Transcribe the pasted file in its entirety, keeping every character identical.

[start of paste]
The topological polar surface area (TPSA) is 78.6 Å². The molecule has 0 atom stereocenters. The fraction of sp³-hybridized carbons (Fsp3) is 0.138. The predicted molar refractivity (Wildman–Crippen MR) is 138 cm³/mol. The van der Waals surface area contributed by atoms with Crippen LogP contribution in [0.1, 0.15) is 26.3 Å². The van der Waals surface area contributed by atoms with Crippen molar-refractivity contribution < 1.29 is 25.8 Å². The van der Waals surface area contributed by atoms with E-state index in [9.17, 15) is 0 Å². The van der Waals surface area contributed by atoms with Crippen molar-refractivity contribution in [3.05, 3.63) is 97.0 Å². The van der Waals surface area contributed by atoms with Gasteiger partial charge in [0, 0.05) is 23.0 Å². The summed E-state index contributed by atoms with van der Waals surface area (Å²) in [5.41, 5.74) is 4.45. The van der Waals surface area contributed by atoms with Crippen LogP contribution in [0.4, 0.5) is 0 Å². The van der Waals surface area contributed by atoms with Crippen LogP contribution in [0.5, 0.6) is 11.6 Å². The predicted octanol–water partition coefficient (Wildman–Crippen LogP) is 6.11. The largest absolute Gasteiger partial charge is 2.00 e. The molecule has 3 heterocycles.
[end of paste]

The topological polar surface area (TPSA) is 78.6 Å². The molecule has 0 atom stereocenters. The fraction of sp³-hybridized carbons (Fsp3) is 0.138. The predicted molar refractivity (Wildman–Crippen MR) is 138 cm³/mol. The van der Waals surface area contributed by atoms with Crippen LogP contribution in [0.1, 0.15) is 26.3 Å². The van der Waals surface area contributed by atoms with Crippen molar-refractivity contribution < 1.29 is 25.8 Å². The van der Waals surface area contributed by atoms with E-state index in [9.17, 15) is 0 Å². The van der Waals surface area contributed by atoms with Crippen molar-refractivity contribution in [3.05, 3.63) is 97.0 Å². The van der Waals surface area contributed by atoms with Gasteiger partial charge in [0, 0.05) is 23.0 Å². The summed E-state index contributed by atoms with van der Waals surface area (Å²) in [5.41, 5.74) is 4.45. The van der Waals surface area contributed by atoms with Crippen LogP contribution in [0.4, 0.5) is 0 Å². The van der Waals surface area contributed by atoms with Crippen LogP contribution in [0.5, 0.6) is 11.6 Å². The predicted octanol–water partition coefficient (Wildman–Crippen LogP) is 6.11. The largest absolute Gasteiger partial charge is 2.00 e. The molecule has 3 heterocycles.